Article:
The COVID-19 pandemic has caused a rise in depression and anxiety in children and teenagers, mental health experts say. Suicide is already the second-leading cause of death of those ages 10-24 in South Carolina; the added stressor of the pandemic could pose another public health concern.
“There’s a fear [in kids] that I could get sick, that someone in my family could get sick,” says Chris Haines, director of school mental health programs at Greater Greenville Mental Health Center and therapist at West Greenville School. Children may also have had family members who have lost jobs and are feeling the emotional strain of the family.
Greenville County Schools’ director of psychological services, Melanie DeWitt, agrees. “In terms of financial insecurities, shelter insecurities, food insecurities, just the family structure is under so much more stress because of how unpredictable our world is right now.”
Children are having to deal with all of this stress along with the added stressor of isolation, both Haines and DeWitt say. The pandemic has meant these children can’t go to school normally to see friends or hang out like they used to. Being away from friends and adult support that many children and teenagers rely on to navigate any issues they have can lead to feelings of isolation.
That isolation, Haines says, has resulted in increased anxiety and depression in youth.
Parents concerned about their child’s safety and well-being can contact the school district or other agencies like Greater Greenville Mental Health for assistance.
Overall, it’s important to see how persistent children’s feelings are — there will always be some good and some bad days.
To help children cope with the pandemic, parents and guardians should remember to model positive behaviors even in these challenging times, says DeWitt. Reassuring them can be important. For mental health, it’s important to also try to keep a routine, she adds. She also suggests finding ways to decrease isolation, such as social-distanced playdates and Zoom meetings with friends.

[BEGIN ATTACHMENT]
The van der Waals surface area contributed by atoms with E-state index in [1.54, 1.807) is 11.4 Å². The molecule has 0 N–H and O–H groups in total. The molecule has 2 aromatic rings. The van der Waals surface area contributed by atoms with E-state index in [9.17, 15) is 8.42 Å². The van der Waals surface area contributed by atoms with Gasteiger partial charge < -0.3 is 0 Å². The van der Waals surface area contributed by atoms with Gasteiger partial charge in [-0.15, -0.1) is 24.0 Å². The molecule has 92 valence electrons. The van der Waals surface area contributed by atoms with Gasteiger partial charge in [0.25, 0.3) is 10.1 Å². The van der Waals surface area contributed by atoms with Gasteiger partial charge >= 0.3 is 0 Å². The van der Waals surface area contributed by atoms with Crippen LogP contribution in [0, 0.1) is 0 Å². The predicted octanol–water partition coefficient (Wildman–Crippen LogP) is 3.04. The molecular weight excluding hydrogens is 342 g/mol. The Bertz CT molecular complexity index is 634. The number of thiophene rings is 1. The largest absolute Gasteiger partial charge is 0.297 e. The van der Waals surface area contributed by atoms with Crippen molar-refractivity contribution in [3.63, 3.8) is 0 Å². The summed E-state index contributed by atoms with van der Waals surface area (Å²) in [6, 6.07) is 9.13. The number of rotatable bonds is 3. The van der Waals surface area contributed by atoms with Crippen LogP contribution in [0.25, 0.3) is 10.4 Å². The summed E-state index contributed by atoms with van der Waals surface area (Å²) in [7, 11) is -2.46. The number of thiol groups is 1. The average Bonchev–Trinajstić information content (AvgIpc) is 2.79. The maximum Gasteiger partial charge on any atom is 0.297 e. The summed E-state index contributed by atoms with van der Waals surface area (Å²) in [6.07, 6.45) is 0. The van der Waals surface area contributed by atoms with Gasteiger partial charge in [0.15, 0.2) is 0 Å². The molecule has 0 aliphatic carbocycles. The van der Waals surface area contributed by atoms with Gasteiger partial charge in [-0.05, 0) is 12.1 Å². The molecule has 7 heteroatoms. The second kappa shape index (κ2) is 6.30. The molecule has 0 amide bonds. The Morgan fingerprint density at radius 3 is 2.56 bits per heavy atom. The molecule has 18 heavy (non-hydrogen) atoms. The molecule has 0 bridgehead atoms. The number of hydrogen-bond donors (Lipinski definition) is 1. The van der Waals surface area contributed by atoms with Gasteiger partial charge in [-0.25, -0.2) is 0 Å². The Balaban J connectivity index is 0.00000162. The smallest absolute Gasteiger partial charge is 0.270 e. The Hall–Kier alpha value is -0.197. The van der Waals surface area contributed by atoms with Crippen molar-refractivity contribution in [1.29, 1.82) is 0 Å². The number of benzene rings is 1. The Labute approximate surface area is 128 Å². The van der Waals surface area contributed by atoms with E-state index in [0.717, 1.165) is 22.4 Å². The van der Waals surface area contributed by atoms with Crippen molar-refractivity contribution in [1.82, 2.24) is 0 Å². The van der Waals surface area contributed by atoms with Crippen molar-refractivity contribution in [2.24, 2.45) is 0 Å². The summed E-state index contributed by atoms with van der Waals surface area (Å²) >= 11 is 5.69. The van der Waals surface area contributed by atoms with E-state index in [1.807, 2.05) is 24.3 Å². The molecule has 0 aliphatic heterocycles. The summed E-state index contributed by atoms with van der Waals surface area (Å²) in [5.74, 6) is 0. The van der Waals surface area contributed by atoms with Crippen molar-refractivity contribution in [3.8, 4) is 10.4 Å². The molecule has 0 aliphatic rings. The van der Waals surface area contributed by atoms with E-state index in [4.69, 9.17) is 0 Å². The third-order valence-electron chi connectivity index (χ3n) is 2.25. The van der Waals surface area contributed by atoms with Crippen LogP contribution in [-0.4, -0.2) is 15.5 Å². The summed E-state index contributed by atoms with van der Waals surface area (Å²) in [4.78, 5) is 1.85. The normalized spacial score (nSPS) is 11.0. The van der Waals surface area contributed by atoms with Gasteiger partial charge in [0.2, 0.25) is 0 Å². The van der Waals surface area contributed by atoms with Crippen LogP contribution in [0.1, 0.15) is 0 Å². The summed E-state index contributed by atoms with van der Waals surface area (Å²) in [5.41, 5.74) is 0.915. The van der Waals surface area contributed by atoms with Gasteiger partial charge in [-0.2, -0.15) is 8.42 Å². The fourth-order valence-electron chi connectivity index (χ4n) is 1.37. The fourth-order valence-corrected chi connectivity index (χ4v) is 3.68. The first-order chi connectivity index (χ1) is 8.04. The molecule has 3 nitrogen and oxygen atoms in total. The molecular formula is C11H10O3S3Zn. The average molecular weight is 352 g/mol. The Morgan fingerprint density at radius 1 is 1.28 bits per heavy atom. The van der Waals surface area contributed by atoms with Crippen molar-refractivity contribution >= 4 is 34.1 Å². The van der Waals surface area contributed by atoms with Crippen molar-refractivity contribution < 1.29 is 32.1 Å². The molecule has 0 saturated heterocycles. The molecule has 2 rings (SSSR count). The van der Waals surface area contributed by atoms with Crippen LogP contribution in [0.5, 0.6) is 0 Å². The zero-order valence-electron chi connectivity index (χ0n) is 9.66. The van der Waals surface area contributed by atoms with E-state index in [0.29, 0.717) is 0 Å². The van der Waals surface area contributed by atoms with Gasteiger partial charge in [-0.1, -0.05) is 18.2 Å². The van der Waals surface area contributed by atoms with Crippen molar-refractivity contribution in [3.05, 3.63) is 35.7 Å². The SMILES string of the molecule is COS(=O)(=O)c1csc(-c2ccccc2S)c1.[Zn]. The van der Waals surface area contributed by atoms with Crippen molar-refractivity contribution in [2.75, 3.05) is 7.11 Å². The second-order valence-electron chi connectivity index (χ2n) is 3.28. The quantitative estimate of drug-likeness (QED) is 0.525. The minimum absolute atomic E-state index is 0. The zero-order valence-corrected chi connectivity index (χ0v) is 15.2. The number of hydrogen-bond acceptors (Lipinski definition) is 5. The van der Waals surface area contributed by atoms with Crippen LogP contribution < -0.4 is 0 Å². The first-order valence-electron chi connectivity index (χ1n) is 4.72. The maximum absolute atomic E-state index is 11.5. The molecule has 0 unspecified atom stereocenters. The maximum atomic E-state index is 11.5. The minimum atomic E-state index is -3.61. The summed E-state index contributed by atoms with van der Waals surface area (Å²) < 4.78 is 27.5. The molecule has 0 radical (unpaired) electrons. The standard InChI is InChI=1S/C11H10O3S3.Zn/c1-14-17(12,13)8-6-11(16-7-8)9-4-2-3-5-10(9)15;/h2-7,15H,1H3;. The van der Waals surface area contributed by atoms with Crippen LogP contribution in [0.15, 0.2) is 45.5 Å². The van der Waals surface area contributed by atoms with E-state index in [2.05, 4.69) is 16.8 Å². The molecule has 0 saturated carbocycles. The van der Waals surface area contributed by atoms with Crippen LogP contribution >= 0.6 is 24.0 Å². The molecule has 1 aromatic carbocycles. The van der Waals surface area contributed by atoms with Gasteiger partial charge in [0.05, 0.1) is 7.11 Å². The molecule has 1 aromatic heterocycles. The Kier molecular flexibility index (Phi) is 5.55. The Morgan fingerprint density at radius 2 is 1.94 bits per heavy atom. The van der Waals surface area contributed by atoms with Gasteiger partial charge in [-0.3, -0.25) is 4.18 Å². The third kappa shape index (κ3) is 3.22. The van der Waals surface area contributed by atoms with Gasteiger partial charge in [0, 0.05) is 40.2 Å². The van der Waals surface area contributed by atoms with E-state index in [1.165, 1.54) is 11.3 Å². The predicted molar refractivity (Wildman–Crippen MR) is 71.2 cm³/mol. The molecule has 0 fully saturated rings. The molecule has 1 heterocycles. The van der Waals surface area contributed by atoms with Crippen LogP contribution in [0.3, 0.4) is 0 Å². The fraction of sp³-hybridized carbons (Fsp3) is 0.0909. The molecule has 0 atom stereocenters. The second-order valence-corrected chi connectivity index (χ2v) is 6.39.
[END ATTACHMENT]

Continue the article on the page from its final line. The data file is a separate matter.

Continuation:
Haines recommends parents speak with their children often about their feelings and emotions — and start doing so at an early age. These conversations should be a regular practice.
Examples like just asking, “What’s causing you stress?” or “What’s making you anxious?” can be very helpful and allow children to open up about how they are feeling, Haines says.
Don’t be afraid to discuss suicide. “If kids are not thinking about it, they’ll say ‘No, gosh, no.’ And if they are, they’ll often say ‘yes,’” Haines says.
And while it’s important to keep your children’s mental health a focus, Haines recommends that parents remember their own mental health, too.
“Being a parent is stressful. And being a parent during a pandemic … and dealing with your own finances might be the most stressful for some people,” says Haines. “I want parents to know that it is important to seek your own help and it’s important to get your own support, to make sure that how we impact our kids is not increasing anxiety and depression, and that how we interact with our kids offers an opportunity for connection.”
Tips on helping your children’s mental health during the pandemic:
- Make it a routine to ask them how they are feeling and if they are feeling anxious about anything specific
- Model positive behaviors in front of your child
- Try to keep routines in place
- Exercise, get enough sleep and eat healthily
- Take care of your own mental health